Christine Stuart file photo

(Updated 12:40) Sen. Minority Leader John McKinney called on House Speaker Chris Donovan to step down from his position on Friday in the wake of allegations his finance director traded on his position in the General Assembly in exchange for congressional campaign cash.

“In light of this damning evidence of corruption, he should immediately relinquish his role as Speaker of the House and have no involvement with drafting or negotiating any legislative language in preparation for the General Assembly’s June 12th Special Session,” McKinney said in a statement.

Donovan was not immediately available for comment, but his new campaign manager is expected to hold a press conference Friday afternoon.

While McKinney is urging Donovan to throw in the towel, his House counterpart Minority Leader Lawrence Cafero said it’s “premature” to assume Donovan is guilty of wrongdoing. However, he said the speaker needs to clear the air and answer questions regarding the allegations.

“I know Chris. He’s always had respect for the institution but he needs to clarify these serious allegations and explain himself to the public,” Cafero said.

News that Donovan would not be appearing personally at his campaign’s press conference Friday was disappointing, Cafero said.

It is entirely possible that Donovan’s campaign staff arranged for the illegal donations without his knowledge, Cafero said. Candidates hire people and trust them to abide by campaign rules and to avoid accepting money that deviates from lawful donations, he said.

“You assume people will follow those rules,” he said. “But the buck ultimately stops at the top. No pun intended.”

In addition to calling for an explanation from Donovan, McKinney also disputed the events leading up to the end of session and the roll-your-own cigarette legislation at the center of the federal probe.

In a phone interview Friday, McKinney said it’s incorrect to state that the reason the legislation died was because of a gas tax amendment Sen. Len Suzio, R-Meriden, had filed on the roll-your-own cigarette legislation.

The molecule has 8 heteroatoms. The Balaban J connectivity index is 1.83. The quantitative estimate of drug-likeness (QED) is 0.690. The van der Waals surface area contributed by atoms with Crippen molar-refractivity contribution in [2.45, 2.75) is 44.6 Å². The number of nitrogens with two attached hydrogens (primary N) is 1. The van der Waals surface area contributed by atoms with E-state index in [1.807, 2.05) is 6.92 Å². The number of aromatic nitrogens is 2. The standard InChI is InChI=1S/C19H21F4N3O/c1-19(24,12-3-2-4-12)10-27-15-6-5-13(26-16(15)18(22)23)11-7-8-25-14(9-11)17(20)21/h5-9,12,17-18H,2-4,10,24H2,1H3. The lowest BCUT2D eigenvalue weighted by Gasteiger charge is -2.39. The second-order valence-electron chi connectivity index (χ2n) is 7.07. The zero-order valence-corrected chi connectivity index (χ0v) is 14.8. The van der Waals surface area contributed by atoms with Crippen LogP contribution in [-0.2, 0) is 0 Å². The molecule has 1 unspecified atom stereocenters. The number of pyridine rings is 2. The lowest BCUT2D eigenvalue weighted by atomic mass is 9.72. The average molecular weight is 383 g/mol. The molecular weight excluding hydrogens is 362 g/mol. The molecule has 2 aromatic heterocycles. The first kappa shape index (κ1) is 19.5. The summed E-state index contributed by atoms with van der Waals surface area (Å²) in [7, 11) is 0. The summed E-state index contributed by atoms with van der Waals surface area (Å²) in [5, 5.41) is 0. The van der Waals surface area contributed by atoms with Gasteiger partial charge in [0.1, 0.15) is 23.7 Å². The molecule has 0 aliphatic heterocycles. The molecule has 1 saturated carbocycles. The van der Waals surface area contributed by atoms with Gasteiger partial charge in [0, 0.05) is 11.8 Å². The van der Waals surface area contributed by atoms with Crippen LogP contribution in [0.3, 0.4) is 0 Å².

“We all had a conversation and agreed to allow Len to offer his amendment on the budget,” McKinney said.

He said Sen. Majority Leader Martin Looney had been concerned Suzio would offer the amendment on his revaluation bill and wanted to reach an agreement over when it should be raised.

Adam Joseph, a spokesman for Sen. President Donald Williams, said Thursday that one of the reasons the legislation was never called was because Suzio planned to introduce an amendment to the bill that would have eaten up precious time in the final days of the session.

“We were informed it was going to be a talker,” Joseph said. “Trying to manage the Senate calendar and the flow of business, it wasn’t raised.”

“That’s a knowingly false statement,” McKinney alleged Friday.

In a phone interview Friday, Joseph said the amendment was only one reason the bill was never called, and even without it the bill would have been a “talker.”

“At the end of the session you have to make decisions about what has time to move and what doesn’t,” Joseph said. “The thinking was it could get done during an implementer session.”

Meanwhile, McKinney used the federal investigation as a reason for the General Assembly to establish a standing Ethics Committee to investigate these matters.

In 2007 lawmakers established the temporary bipartisan committee to investigate the allegations against then-Senate Minority Leader Louis DeLuca. The Woodbury Republican resigned rather than risk expulsion for asking a trash hauler with reputed ties to organized crime to threaten his granddaughter’s allegedly abusive husband.

“Connecticut has a reprehensible reputation for misconduct among its elected leaders and yet is one of only two states that do not have a standing committee on ethics to investigate allegations of misconduct and determine appropriate sanctions,” McKinney concluded.

Christine Stuart file photo

Democratic State Central Chairwoman Nancy DiNardo urged the public Friday to reserve judgment on Donovan until the investigation is concluded.

In a phone conversation with CTNewsJunkie, DiNardo said “people should not make assumptions about who was involved. From what I read, Chris has no involvement in this.”

Donovan has yet to deny any knowledge of the situation.

Hugh McQuaid contributed to this report